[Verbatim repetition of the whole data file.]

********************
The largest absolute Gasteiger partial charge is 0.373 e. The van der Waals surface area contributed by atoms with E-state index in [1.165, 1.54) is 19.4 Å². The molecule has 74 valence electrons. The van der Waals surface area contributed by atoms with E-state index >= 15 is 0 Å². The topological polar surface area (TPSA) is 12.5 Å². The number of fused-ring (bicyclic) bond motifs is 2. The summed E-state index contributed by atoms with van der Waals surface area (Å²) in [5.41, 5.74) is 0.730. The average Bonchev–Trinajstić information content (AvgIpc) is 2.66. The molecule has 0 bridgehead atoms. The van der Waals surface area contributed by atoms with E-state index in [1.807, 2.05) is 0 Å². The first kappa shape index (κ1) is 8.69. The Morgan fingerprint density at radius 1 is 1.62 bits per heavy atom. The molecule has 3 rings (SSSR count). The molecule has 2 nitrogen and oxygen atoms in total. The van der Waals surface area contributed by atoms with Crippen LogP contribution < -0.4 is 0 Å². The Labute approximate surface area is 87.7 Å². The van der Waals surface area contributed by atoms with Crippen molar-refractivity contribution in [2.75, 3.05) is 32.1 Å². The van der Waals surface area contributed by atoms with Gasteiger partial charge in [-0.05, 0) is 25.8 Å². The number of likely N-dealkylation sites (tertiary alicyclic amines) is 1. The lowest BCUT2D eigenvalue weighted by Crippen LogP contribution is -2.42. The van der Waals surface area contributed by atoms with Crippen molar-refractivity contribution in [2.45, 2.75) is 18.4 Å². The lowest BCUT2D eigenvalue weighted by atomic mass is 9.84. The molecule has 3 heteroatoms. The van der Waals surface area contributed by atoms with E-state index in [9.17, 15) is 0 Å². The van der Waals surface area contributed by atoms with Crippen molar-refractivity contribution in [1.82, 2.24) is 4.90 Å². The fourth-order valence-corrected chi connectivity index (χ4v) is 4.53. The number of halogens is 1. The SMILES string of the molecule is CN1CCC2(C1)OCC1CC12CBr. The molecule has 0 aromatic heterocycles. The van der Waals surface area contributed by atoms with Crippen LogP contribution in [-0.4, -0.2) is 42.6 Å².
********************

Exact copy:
The largest absolute Gasteiger partial charge is 0.373 e. The van der Waals surface area contributed by atoms with E-state index in [1.165, 1.54) is 19.4 Å². The molecule has 74 valence electrons. The van der Waals surface area contributed by atoms with E-state index >= 15 is 0 Å². The topological polar surface area (TPSA) is 12.5 Å². The number of fused-ring (bicyclic) bond motifs is 2. The summed E-state index contributed by atoms with van der Waals surface area (Å²) in [5.41, 5.74) is 0.730. The average Bonchev–Trinajstić information content (AvgIpc) is 2.66. The molecule has 0 bridgehead atoms. The van der Waals surface area contributed by atoms with E-state index in [1.807, 2.05) is 0 Å². The first kappa shape index (κ1) is 8.69. The Morgan fingerprint density at radius 1 is 1.62 bits per heavy atom. The molecule has 3 rings (SSSR count). The molecule has 2 nitrogen and oxygen atoms in total. The van der Waals surface area contributed by atoms with Crippen LogP contribution < -0.4 is 0 Å². The Labute approximate surface area is 87.7 Å². The van der Waals surface area contributed by atoms with Crippen molar-refractivity contribution in [2.75, 3.05) is 32.1 Å². The van der Waals surface area contributed by atoms with Gasteiger partial charge in [-0.05, 0) is 25.8 Å². The number of likely N-dealkylation sites (tertiary alicyclic amines) is 1. The lowest BCUT2D eigenvalue weighted by Crippen LogP contribution is -2.42. The van der Waals surface area contributed by atoms with Crippen molar-refractivity contribution in [2.45, 2.75) is 18.4 Å². The lowest BCUT2D eigenvalue weighted by atomic mass is 9.84. The molecule has 3 heteroatoms. The van der Waals surface area contributed by atoms with E-state index in [9.17, 15) is 0 Å². The van der Waals surface area contributed by atoms with Crippen molar-refractivity contribution in [1.82, 2.24) is 4.90 Å². The fourth-order valence-corrected chi connectivity index (χ4v) is 4.53. The number of halogens is 1. The SMILES string of the molecule is CN1CCC2(C1)OCC1CC12CBr. The molecule has 0 aromatic heterocycles. The van der Waals surface area contributed by atoms with Crippen LogP contribution in [-0.4, -0.2) is 42.6 Å².